(E) sintering the billet at about 700 to 1325 C. for about thirty minutes in dry hydrogen of less than -100 dewpoint,
(F) backfilling the billet with methyl methacrylate,
(G) machining the billet to the desired geometry,
(H) removing the methyl methacrylate by dissolution in acetone,
(I) thoroughly rinsing in deionized water, methanol and then drying,
(J) firing the billet in dry hydrogen at about 700 to 1325 C. for about 15 minutes,
(K) impregnating the billet with barium aluminate having a melting point less than or equal to 1000 C. by firing the billet in a dry hydrogen furnace at a temperature at which the impregnant melts for about two minutes,
(L) removing the billet from the furnace after the furnace is cooled, and
(M) removing any loose pieces of impregnant from the billet.
6. Method of making a cathode for operation in microwave devices from tungsten and aluminum powders, said method including the steps of:
(A) mixing the tungsten and aluminum powders,
(B) adding about 2 percent by weight of an activator to the mixture,
(C) ball milling the mixture for about 8 hours,
(D) pressing the ball milled mixture into a billet at about 48,000 p.s.i. in a die,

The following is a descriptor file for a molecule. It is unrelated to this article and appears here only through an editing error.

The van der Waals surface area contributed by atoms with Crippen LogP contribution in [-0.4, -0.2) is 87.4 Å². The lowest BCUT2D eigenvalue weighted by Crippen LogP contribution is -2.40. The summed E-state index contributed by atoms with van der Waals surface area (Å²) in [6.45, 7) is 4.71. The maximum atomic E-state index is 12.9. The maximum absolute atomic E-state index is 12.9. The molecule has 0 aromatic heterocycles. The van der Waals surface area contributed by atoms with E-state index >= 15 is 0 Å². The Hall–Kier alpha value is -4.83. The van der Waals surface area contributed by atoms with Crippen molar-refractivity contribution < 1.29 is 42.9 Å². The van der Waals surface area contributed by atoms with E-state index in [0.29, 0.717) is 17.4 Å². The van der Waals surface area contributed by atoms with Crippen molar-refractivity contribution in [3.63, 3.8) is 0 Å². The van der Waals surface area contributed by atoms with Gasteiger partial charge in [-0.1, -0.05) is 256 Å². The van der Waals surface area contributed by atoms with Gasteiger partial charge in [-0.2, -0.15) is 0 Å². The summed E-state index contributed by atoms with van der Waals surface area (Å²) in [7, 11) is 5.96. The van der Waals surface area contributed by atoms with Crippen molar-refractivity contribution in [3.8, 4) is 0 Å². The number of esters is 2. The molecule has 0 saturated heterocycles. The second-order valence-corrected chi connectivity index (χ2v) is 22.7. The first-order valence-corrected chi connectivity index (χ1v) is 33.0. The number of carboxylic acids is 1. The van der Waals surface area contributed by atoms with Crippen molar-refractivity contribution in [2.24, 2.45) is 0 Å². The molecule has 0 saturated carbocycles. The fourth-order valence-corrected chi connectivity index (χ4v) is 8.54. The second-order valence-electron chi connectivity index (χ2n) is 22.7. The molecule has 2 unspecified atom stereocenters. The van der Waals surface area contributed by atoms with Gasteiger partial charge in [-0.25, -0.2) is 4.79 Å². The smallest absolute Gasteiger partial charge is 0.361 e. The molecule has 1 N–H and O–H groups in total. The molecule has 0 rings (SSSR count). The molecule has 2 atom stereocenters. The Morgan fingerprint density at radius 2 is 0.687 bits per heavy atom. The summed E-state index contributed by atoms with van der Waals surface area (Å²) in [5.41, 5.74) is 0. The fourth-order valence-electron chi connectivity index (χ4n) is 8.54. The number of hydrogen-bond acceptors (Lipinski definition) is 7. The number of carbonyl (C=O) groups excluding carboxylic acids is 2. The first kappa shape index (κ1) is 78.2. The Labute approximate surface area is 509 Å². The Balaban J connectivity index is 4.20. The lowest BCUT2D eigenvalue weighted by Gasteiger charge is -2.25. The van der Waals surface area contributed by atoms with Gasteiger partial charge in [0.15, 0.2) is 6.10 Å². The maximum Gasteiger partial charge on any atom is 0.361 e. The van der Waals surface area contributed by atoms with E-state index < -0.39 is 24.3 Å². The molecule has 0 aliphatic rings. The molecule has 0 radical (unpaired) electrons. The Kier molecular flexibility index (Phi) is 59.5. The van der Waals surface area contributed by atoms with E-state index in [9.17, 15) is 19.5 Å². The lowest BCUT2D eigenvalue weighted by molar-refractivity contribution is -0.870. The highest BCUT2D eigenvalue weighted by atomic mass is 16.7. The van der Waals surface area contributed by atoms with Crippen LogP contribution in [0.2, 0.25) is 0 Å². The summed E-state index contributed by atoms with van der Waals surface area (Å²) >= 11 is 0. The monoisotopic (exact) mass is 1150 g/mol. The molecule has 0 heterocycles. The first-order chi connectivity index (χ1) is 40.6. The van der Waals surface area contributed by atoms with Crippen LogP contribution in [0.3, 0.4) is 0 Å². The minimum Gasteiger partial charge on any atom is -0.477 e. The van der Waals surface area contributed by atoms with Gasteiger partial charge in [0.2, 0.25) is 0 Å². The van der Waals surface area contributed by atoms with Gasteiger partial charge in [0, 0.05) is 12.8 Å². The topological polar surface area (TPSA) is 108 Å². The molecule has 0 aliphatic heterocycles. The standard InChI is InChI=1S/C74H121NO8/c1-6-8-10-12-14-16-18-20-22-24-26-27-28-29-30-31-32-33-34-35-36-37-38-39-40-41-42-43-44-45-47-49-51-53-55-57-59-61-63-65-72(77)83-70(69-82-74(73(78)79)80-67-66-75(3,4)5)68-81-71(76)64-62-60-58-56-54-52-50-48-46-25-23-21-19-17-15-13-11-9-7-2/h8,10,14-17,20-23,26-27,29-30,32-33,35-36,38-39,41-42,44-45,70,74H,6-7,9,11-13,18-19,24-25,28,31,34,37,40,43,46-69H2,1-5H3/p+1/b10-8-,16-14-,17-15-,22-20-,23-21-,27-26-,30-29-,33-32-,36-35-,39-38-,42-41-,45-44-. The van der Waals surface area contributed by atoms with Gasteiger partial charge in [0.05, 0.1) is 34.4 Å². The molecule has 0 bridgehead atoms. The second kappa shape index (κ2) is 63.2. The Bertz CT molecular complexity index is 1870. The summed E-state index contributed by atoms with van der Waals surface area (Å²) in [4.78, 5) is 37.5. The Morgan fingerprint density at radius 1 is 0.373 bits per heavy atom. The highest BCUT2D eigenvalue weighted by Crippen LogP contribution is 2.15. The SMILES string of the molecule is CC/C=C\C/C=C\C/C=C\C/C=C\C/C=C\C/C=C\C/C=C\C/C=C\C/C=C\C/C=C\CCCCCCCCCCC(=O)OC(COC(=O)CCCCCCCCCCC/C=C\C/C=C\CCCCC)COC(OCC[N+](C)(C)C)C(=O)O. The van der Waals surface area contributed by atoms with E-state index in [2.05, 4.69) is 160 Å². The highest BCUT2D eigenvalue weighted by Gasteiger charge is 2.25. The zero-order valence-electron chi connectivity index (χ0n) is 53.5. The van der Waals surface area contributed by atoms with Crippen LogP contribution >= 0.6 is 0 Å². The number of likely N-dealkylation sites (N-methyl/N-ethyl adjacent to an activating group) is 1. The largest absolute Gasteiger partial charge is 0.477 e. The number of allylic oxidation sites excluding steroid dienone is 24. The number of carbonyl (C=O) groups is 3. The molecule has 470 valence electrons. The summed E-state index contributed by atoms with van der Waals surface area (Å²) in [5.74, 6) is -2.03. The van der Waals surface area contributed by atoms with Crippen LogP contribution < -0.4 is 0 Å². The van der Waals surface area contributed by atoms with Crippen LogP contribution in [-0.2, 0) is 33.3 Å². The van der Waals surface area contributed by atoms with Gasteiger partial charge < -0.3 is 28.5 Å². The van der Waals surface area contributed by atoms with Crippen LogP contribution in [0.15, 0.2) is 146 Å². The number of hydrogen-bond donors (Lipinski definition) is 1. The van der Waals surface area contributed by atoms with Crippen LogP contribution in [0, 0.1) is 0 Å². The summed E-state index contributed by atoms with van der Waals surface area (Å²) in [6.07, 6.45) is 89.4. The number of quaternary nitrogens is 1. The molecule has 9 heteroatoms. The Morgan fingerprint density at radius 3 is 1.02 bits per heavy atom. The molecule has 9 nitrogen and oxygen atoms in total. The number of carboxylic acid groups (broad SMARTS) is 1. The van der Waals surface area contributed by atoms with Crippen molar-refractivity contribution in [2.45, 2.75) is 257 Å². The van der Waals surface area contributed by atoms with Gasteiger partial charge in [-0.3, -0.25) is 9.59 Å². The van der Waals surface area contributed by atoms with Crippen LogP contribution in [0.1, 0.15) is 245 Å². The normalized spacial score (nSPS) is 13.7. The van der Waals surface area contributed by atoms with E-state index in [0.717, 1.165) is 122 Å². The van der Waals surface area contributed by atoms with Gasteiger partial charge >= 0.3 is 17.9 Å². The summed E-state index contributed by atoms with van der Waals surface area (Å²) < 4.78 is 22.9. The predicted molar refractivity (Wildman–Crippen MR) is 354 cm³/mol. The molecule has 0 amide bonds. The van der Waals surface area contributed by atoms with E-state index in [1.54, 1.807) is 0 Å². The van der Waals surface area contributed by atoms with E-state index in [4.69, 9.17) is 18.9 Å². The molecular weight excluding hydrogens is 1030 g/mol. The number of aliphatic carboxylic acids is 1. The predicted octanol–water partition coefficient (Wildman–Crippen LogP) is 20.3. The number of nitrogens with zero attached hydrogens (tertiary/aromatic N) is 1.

(E) sintering the billet at about 700 to 1325 C. for about thirty minutes in dry hydrogen of less than -100 dewpoint,
(F) backfilling the billet with methyl methacrylate,
(G) machining the billet to the desired geometry,
(H) removing the methyl methacrylate by dissolution in acetone,
(I) thoroughly rinsing in deionized water, methanol and then drying,
(J) firing the billet in dry hydrogen at about 700 to 1325 C. for about 15 minutes,
(K) impregnating the billet with a mixture of barium peroxide with aluminum having a melting point less than or equal to 1000 C. by firing the billet in a dry hydrogen furnace at a temperature at which the impregnant melts for about two minutes,
(L) removing the billet from the furnace after the furnace is cooled, and
(M) removing any loose pieces of impregnant from the billet.
7. Method of making a cathode for operation in microwave devices from tungsten and aluminum powders, said method including the steps of: